Echakhch’s hopeful, fine-weather vision is laboriously realised then gradually picked apart. And despite its antique appearance, her work’s incrementally annulled optimism has a right-now feel, perhaps recalling the late Mark Fisher’s concern for what he called (borrowing from Franco ‘Bifo’ Berardi) ‘the slow cancellation of the future.’ Where we stand – and what we understand – with respect to past, present and future is also the conceptual crux of Gerard Byrne’s In Our Time (2017) shown at the Theatre Garonne. Originally commissioned for Skulptur Projekte Munster in 2017, Byrne’s long, leisurely film brings us into the cloistered, time-fixated world of a fictional radio studio. Moving between the ongoing, inevitably inane chatter of an avuncular middle-aged male DJ and the inconsequential comings and goings of studio musicians (either setting up or wrapping up, we’re never quite clear which), Byrne’s crafty, slow-moving montage of unhurried, uneventful scenes runs for an undefined duration, repeating in altering combinations. The setting is non-specific United States. The time is non-specific too. Or rather, it is unpredictably specific. Hourly news updates include apparently contemporaneous reports on events from the 1970s and ’80s, as if the closed box of the studio can leap, Tardis-like, from one time-period to another. But when the DJ provides a time-check – an insistently regular feature of radio broadcasting – the hours and minutes match the precise clock position of our current time. As with Christian Marclay’s The Clock (2010) this pairing of a diegetic temporality with our own present moment is steadily mesmerizing: we become, like the producers and presenters of radio shows, obsessed with the accurate managing and marking of time, while losing ourselves in its unending drift.
A second major work by Byrne, this time in collaboration with sound artist Sven Anderson, is also, simultaneously, an urgent, in-the-moment experience and a self-conscious, anachronistic throwback. A Visibility Matrix (2018) (shown at the Fondation d’enterprise espace écuriel pour l’art contemporain) is a mammoth montage of video drawn from footage provided by an extensive range of further collaborators. (It’s a mini-Biennial by itself: featuring contributions from Rosa Barba, Maeve Brennan, Duncan Campbell, Willie Doherty, Rosalind Nashashibi, Lucy Raven and dozens more.) Byrne and Anderson’s emphatically physical installation – multiple monitors, chunky display stands and a jungle of thick sprawling cables – is partly a nostalgic paean to pioneering, pre-internet media art, and partly a speculative, forward-looking proposition: a critical, contemplative model of off-line video sharing that offers temporary relief from the time-wasting temptations of online streaming.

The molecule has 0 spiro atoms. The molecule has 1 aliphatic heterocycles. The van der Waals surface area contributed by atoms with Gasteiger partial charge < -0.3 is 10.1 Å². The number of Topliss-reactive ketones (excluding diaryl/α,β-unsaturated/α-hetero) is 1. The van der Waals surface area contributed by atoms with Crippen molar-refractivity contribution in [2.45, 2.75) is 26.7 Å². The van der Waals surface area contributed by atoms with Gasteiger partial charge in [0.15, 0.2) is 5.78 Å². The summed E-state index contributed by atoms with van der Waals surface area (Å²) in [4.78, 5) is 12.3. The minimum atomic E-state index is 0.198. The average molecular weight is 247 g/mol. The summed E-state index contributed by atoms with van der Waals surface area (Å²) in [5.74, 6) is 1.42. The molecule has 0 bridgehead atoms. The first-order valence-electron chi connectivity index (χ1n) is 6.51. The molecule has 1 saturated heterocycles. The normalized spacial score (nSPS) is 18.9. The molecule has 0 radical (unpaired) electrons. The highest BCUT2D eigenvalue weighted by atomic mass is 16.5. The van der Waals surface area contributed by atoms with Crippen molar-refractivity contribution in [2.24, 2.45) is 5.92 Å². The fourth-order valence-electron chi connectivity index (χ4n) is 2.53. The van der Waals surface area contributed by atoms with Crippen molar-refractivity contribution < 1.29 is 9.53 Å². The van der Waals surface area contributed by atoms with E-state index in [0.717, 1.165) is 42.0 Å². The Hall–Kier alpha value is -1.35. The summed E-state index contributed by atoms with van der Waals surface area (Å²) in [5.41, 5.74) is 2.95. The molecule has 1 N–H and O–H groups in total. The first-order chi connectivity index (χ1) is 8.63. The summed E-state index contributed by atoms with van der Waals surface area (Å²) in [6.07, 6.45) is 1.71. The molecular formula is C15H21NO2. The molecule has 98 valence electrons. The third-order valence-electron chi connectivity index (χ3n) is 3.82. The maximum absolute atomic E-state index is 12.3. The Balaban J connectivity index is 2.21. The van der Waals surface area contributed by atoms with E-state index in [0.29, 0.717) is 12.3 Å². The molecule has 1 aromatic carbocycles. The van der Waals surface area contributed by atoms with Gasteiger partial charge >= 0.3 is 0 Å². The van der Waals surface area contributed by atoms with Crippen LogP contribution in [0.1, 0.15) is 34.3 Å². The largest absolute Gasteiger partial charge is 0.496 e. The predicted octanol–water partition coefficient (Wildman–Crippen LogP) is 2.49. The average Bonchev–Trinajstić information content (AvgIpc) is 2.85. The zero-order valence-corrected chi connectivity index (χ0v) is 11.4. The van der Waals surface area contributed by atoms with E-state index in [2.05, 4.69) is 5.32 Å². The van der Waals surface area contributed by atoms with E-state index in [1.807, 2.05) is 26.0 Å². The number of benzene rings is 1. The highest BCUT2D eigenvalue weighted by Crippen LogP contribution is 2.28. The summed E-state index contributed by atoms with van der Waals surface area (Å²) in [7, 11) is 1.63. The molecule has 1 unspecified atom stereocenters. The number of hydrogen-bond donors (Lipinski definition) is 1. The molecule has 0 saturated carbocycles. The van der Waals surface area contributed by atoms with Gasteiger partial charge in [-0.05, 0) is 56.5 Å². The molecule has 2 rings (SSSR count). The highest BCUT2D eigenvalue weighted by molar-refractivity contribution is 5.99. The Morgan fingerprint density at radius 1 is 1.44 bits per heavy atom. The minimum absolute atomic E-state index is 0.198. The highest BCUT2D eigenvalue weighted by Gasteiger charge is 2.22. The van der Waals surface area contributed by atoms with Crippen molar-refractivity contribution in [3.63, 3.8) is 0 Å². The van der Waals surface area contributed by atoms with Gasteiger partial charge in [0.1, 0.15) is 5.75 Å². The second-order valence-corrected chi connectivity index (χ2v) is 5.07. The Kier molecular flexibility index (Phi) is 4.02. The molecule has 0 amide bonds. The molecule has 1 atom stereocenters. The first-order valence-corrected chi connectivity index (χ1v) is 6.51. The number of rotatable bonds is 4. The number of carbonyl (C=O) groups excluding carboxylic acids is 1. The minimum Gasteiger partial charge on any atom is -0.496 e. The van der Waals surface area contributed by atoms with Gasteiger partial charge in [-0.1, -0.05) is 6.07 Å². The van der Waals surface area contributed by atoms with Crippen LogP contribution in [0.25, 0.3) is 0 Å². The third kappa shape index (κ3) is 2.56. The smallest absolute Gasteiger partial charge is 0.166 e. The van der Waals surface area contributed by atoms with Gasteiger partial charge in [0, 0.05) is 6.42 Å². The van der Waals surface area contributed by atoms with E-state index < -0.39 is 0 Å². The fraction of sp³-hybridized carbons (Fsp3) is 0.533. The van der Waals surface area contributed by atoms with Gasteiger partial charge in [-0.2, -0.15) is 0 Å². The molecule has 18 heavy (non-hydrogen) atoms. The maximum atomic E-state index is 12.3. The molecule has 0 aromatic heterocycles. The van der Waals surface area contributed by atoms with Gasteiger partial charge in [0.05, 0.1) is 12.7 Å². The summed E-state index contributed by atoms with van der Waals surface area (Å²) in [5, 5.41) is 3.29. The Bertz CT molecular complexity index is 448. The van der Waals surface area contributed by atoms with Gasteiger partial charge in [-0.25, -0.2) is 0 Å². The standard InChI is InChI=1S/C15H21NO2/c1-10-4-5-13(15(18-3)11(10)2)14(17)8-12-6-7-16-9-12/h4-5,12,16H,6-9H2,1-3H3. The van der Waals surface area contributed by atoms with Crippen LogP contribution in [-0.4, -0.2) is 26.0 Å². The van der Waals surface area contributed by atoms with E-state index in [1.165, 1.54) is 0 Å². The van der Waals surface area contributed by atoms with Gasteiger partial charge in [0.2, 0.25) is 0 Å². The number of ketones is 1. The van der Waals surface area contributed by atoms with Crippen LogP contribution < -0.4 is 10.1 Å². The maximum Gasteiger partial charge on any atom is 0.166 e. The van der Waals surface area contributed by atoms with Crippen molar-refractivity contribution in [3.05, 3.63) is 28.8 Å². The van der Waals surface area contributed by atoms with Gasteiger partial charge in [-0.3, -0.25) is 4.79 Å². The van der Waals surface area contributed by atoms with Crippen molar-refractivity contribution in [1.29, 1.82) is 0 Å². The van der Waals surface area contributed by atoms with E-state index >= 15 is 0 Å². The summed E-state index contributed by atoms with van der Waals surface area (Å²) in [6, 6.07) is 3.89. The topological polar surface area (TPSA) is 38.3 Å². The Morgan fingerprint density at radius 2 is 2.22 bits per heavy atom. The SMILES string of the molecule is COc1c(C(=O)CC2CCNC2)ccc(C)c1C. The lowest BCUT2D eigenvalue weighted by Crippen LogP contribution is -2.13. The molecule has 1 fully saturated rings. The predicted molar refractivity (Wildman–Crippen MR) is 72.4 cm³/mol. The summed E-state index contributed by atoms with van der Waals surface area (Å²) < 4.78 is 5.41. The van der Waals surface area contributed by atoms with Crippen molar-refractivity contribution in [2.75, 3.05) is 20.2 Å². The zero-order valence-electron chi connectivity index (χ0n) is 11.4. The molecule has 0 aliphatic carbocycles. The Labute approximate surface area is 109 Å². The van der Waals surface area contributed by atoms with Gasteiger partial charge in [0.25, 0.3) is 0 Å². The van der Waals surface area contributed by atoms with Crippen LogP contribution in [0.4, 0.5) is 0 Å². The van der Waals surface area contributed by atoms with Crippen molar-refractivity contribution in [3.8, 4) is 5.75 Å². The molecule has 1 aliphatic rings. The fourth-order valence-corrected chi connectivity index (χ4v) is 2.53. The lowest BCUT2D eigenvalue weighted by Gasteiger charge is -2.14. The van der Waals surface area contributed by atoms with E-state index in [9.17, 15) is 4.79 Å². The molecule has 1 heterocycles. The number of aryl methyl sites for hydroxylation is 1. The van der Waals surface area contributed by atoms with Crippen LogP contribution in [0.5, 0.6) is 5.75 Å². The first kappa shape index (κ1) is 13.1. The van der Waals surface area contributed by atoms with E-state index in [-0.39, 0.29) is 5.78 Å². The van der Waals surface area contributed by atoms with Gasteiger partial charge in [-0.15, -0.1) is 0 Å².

Elsewhere at ‘Le Printemps’ there were multiple attempts to newly appraise or promote influential figures from art’s recent past, alongside manifold explorations of how the frêles brut of art might represent, or rise above, the fracas of ‘history's conflicts and tensions’. There were, for instance, significant solo presentations by artists finding fresh ways to make visible the hidden histories of colonialism (Lisa Reihana at The Theatre Garonne; Vincent Meessen at Musée Saint Raymond) or seeking to critique handed-down hierarchies of art-making (a fantastic, ferocious display of feminist collage and water-colour painting by Béatrice Cussol at la Médiatheque des Abattoirs). There were strong selections of work by diversely trail-blazing, sometimes undervalued artists: a city-wide series of Alexander Kluge screenings; a first French retrospective of paintings and sculptures by former Situationist activist Jacqueline de Jong (at Les Abattoirs); a sizable display of the monstrous, ridiculous, machine-body forms realised by Austrian surrealist Bruno Gironcoli between the 1960s and the early 2000s: heavy-duty sculptures that might suggest prized historical relics in a museum of industry, were it not for the wild sci-fi absurdity of their oddly organic designs. These (and numerous other) solo displays felt generous and weighty.
All biennials warp time, in one way or another. Some, to varying extents, waste it. It’s hard not to be hassled and hurried while visiting dozens of exhibitions that demand patient attention, requiring quality time. But in general, time feels well spent at ‘Le Printemps de Septembre’. One factor is the considered profusion of one-person shows: a lot of artists are included here, but few contributions seem slight. Not all, inevitably, succeed. The five films of Ange Leccia’s installation Girls, Ghosts and War (2018), at Maison Salvan, combine archival footage shot over the past three decades in the US, Asia and the Middle East with dreamy images of solitary young women, in a style that seems superficial and manipulative. Backed by the drift and drone of a distorted, shoe-gazey soundtrack, Leccia’s films of conflict-afflicted landscapes depend heavily on a very stable, conventional standard of feminine beauty, using women’s faces and bodies as little more than symbolic-erotic props. It’s an exceptional case of jarring cliché in a context in which most of the selected art is, otherwise, both exacting and exciting – offering surprising, complex responses to the conflicts and tensions of our convulsive times.
Main image: Sarkis, Mesure de la Lumière (Measure of Light), 2018, installation view, Couvent des Jacobins, Toulouse. © Printemps de Septembre; photograph: Damien Aspe